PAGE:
OH Senate Bill 117

Law

State: Ohio
Signed: December 21, 2011

Effective: March 22, 2012

Summary

Ohio enacts the Uniform Power of Attorney Act (UPOAA). If a power of attorney is presented for notarization, a Notary will need to know that a signer may sign the power of attorney or may direct another person to sign it for him or her. The Act doesn’t require a power of attorney to be notarized, but a court will presume the signature to be genuine if it is acknowledged before a Notary or an officer authorized to take acknowledgments.

Affects

Amends Sections 1337.092, 1337.12, 2101.24, 2109.21, 2111.02, 2111.12, 2111.121, 5301.071, 5747.02, 5801.10, 5804.11, 5804.12, 5808.02, 5808.14, 5808.17, 5810.09, and 5810.13; enacts new Section 2107.52 and Sections 1337.21 to 1337.64, 3793.31 to 3793.39, 5808.18, 5808.19, 5809.031, and 5810.14; and repeals Sections 1337.09, 1337.091, 1337.093, 1337.18, 1337.19, 1337.20, and 2107.52 of the Ohio Revised Code

Changes
  1. Requires a power of attorney to be signed by the principal or in the principal’s conscious presence by another individual directed by the principal to sign the principal’s name.
  2. Provides that a power of attorney is presumed to be genuine if the principal acknowledges the signature before a Notary or other officer authorized by law to take acknowledgments and defines the term “acknowledged” to mean “purportedly verified before a notary public or other individual authorized to take acknowledgments.”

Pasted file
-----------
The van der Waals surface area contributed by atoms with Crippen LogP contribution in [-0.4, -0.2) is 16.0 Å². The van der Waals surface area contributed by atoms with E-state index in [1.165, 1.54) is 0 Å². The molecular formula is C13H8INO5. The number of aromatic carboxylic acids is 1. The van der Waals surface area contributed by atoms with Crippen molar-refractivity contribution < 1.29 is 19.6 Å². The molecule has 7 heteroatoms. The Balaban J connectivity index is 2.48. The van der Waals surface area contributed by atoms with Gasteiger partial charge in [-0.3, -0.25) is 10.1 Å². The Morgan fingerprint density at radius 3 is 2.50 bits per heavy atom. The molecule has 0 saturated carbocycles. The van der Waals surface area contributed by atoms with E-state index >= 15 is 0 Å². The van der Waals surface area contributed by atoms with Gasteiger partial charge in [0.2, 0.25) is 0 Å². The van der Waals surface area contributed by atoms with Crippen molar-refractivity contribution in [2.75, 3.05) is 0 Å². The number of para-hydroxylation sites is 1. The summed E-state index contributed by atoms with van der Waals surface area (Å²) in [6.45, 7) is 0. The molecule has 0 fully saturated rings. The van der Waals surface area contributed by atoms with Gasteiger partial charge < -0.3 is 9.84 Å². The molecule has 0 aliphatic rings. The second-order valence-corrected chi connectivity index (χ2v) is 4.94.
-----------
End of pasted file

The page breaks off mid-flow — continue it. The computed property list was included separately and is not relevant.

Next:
3. Permits a power of attorney to be electronically signed (and, implies that a POA may be electronically notarized).
  4. Exempts from the scope of the Act a power of attorney for health care decisions, a proxy or other delegation to exercise voting rights or management of rights with respect to an entity and a power created on a form prescribed by a government or governmental subdivision, agency, or instrumentality for a governmental purpose.
  5. Provides a statutory power of attorney form and form for an agent to certify to the validity of the power of attorney, both of which contain acknowledgment certificates.
Analysis

Ohio adopts the Uniform Power of Attorney Act published by the Uniform Law Commission. The Act does not require a power of attorney to be acknowledged before a Notary Public, but grants a presumption of genuineness to any power of attorney that is. In line with other states that have adopted the Act, Ohio’s enactment permits a power of attorney to be electronically signed, and by inference, electronically notarized. Notaries should take note that the Act also permits a power of attorney to be signed by another person in the principal’s conscious presence if the person is directed to sign by the principal; it does not mention whether this proxy signer may or may not be the person (agent) granted powers of attorney.

Read the bill text.

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